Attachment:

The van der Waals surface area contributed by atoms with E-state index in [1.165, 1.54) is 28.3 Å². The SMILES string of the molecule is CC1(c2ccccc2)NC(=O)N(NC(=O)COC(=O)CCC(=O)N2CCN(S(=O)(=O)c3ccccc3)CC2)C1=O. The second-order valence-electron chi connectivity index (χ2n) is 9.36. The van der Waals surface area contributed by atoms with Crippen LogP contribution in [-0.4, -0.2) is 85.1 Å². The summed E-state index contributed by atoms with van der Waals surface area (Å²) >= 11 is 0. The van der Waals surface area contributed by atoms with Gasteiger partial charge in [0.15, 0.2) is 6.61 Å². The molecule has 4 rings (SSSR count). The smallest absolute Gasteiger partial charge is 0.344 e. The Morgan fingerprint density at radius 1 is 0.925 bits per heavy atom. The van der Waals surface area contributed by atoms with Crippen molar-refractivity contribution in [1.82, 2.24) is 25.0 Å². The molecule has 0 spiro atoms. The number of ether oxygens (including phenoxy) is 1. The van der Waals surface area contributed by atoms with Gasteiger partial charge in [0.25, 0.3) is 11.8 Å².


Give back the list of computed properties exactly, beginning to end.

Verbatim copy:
The van der Waals surface area contributed by atoms with E-state index in [1.165, 1.54) is 28.3 Å². The SMILES string of the molecule is CC1(c2ccccc2)NC(=O)N(NC(=O)COC(=O)CCC(=O)N2CCN(S(=O)(=O)c3ccccc3)CC2)C1=O. The second-order valence-electron chi connectivity index (χ2n) is 9.36. The van der Waals surface area contributed by atoms with Crippen LogP contribution in [-0.4, -0.2) is 85.1 Å². The summed E-state index contributed by atoms with van der Waals surface area (Å²) >= 11 is 0. The van der Waals surface area contributed by atoms with Gasteiger partial charge in [0.15, 0.2) is 6.61 Å². The molecule has 4 rings (SSSR count). The smallest absolute Gasteiger partial charge is 0.344 e. The Morgan fingerprint density at radius 1 is 0.925 bits per heavy atom. The van der Waals surface area contributed by atoms with Crippen molar-refractivity contribution in [1.82, 2.24) is 25.0 Å². The molecule has 0 spiro atoms. The number of ether oxygens (including phenoxy) is 1. The van der Waals surface area contributed by atoms with Gasteiger partial charge in [0.25, 0.3) is 11.8 Å².